Synagogue that he had known all of his life was now in the past, but
was euphoric that a new Synagogue was being built for all the future
generations in the Potteries.

One of Sydney Morris’s many hats was that of Marriage Secretary and
over the thirty-five years that he held this position, he registered
the grand total of two weddings with the local registrars. I have now
inherited this hat (amongst others) as one of my duties and I have to
say that over the last five years in this position… I have not been
quite as busy as my father.

Then in the middle of 2005, all of our services were held in the
living room at our house for fifteen months while the construction was
under way and some parts of the Birch Terrace Synagogue were resized
to fit comfortably into our brand new building here in Newcastle.

The antique stained glass windows (011) had to be restructured to fit
into the smaller building at the vast cost of £20,000 (016), as was
the Arc and the Bima. (005) Also, we had to dismantle the Henry Minton
Magan David mosaic, (009) which the Heritage fund of the National
Lottery had awarded us £48,000 to accomplish these tasks.
Unfortunately, this came with the proviso that we use their
“Specialist Technicians”, this was abandoned when their quotes for the
“Removal and re-installation” of the mosaic was £55,000. Our own
builders finally completed the job for £5,000. (012)

Then… the credit crunch hit the United Kingdom and all of the plans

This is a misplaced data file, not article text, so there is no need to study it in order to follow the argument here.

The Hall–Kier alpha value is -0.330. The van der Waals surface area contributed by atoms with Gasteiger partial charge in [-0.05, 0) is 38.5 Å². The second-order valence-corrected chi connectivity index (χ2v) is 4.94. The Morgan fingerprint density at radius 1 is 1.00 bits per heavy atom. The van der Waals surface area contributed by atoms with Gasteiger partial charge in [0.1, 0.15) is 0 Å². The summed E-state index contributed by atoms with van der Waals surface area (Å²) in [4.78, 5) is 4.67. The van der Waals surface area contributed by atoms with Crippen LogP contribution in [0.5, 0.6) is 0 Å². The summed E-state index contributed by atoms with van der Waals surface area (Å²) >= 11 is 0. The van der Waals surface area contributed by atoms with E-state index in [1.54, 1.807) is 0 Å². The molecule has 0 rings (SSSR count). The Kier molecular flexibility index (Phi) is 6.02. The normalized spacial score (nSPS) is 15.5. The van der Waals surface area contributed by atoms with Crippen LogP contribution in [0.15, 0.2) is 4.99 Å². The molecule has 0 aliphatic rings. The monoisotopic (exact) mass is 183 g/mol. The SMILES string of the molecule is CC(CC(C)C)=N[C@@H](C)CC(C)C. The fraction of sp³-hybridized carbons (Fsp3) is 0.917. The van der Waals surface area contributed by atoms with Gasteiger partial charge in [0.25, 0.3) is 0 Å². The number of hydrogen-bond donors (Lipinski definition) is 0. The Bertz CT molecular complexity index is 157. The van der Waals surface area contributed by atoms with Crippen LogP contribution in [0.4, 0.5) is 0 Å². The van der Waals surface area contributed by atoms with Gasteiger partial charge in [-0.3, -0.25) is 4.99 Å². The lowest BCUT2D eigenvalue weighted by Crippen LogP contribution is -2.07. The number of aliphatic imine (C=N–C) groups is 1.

for the giant precinct were put on hold.

The now deconsecrated Synagogue was let out by the property developers
(initially) just as a dance studio on a short-term lease and even now
in 2017 (well over a decade later) our old building still stands there
in Hanley close to its original purpose, but now as a Christian prayer
hall.

Other items that we were keen to keep for our new Schule, were the
front doors, with the stained glass fanlight above it (006), which
graces our new porch (014) and the internal doors, also with stained
glass panels (007), which we have managed to incorporate within the
design. The Honours boards showing all the past Presidents and
Treasurers  have been saved as has the bronze War memorial
board (010), detailing all those that served and some who didn’t make
it back home.

Reverend Malcolm Weisman OBE held a deconsecration service at the old
Schule and the consecration service in our new Schule, Sydney Morris
gave a speech (017) and while he was doing so, a marble plaque was
being fixed to the wall outside and this was unveiled (much to his
surprise) after the service.

This new Synagogue is my late
father’s final legacy and I am most honoured to have been voted in as the President since his passing in 2011, hoping to continue the
congregation in his memory, welcoming Mayoral visits. (019)

 

 

That new giant shopping mall has still not been constructed, but we’re
all here celebrating our 10th anniversary in front of the Bishops of
Lichfield and Stafford, so at least we got it right. (020) I also
think that my father would be most pleased that we are continuing to
hold services here on a regular basis and we remain a positive force
in the local community.”

Martin Morris 

Hon. President, Stoke-on-Trent & North Staffordshire Hebrew Congregation